For they stumbled at that stumbling stone;"Romans 9:32; ; ; ; ).

It demands that the motives shall be pure, and rejects all actions from earthly ambition or ends.
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Indeed, Christianity was quite simply the Roman religion.

The beginning of this collapse in the West is obviously due to Germanic migrations, but the economic devastation of Italy or the Aegean has another cause: the advent of , which shattered Roman control of the Mediterranean and devastated its trade system.

This was the closest Rome ever got to a constitutional, non-hereditary system of rule.
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Cameron certainly never actually calls them Romans.

* [–] Paul must come to grips with the problem raised by a message that declares people free from the law. How are they to relate to Roman authority? The problem was exacerbated by the fact that imperial protocol was interwoven with devotion to various deities. Paul builds on the traditional instruction exhibited in –, according to which kings and magistrates rule by consent of God. From this perspective, then, believers who render obedience to the governing authorities are obeying the one who is highest in command. At the same time, it is recognized that Caesar has the responsibility to make just ordinances and to commend uprightness; cf. –. That Caesar is not entitled to obedience when such obedience would nullify God’s prior claim to the believers’ moral decision becomes clear in the light of the following verses.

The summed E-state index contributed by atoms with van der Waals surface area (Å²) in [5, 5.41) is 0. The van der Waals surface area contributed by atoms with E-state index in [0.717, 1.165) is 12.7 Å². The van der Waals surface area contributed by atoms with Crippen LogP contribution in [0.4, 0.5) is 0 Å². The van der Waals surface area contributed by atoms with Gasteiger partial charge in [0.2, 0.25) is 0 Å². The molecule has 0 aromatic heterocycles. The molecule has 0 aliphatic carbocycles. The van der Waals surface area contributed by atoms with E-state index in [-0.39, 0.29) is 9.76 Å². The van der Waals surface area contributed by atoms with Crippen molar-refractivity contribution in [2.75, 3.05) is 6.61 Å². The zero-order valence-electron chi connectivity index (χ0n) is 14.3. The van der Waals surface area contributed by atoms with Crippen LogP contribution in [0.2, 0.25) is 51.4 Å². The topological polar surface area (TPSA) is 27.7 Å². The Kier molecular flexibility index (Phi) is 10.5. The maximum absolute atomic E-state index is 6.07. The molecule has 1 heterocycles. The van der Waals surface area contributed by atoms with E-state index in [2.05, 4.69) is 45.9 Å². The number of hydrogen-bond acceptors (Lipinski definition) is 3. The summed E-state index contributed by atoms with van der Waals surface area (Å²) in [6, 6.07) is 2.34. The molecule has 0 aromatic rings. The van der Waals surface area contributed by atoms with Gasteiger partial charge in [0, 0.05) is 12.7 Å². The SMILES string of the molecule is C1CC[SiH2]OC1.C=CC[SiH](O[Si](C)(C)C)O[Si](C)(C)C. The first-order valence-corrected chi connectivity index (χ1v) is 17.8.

The transition from Diocletian to Constantine is illustrated in the following flow chart.
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What is striking about this quote, for my purposes here, is that it is an example of Mango and Scott taking from the Greek of Theophanes and translating it "the Roman country," which they do throughout their translation.

"Roman" now meant the Empire, Romania, , and the citizens, and only secondarily the City.
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This was long before Rome was even a cloud on the horizon.

These are shibboleths of the modern Academy, but the irony is that Haldon's quote from Marx, that "Men make their own history, but they do not make it just as they please," is something that, as a practical matter ("praxis" there), most Marxists actually don't believe.

The Roman name was not a label slapped onto a deeper Greek identity.

We are perhaps going to hear about the class struggle of the oppressed masses in Mediaeval Romania -- which is something we don't quite get even from Anthony Kaldellis in his more radical moments.

So hadn't the Carolingians "abandoned" Rome to the Church?

So if Haldon is at all uncomfortable with "Byzantine Empire" and is determined never to let the name "Romania" issue from his pen, he tells us absolutely nothing about why this would be, or why he prefers "Eastern Roman Empire." Obviously, he would rather not get into it.

They continued in Romania right through the Middle Ages.

And we might charitably concede that "Eastern," which was used by no contemporaries, is simply a way of avoiding confusion between the City of Rome and the Empire of Romania, which is the on-going problem of all this terminology in English.

Romans 1:1-17 (Reflections) | Message & Meaning

Except, of course, that it doesn't, since Haldon himself has not actually offered any discussion either of "Byzantine Empire" or "Eastern Roman Empire." He has sent us to go hunting through Byzantinist journals in German (although this article itself looks to be in English).

Reflections of an Anglican Theologian | Anglican …

As it happens, Haldon does seem a little uncomfortable with "Byzantium." Thus, on page 4, we get the first use of the term "Byzantine Empire," which Haldon glosses by saying, "better described, in fact, as the medieval Eastern Roman Empire." He doesn't say it is "better described," but we do get a footnote:

There is a debate around the use of this term [i.e.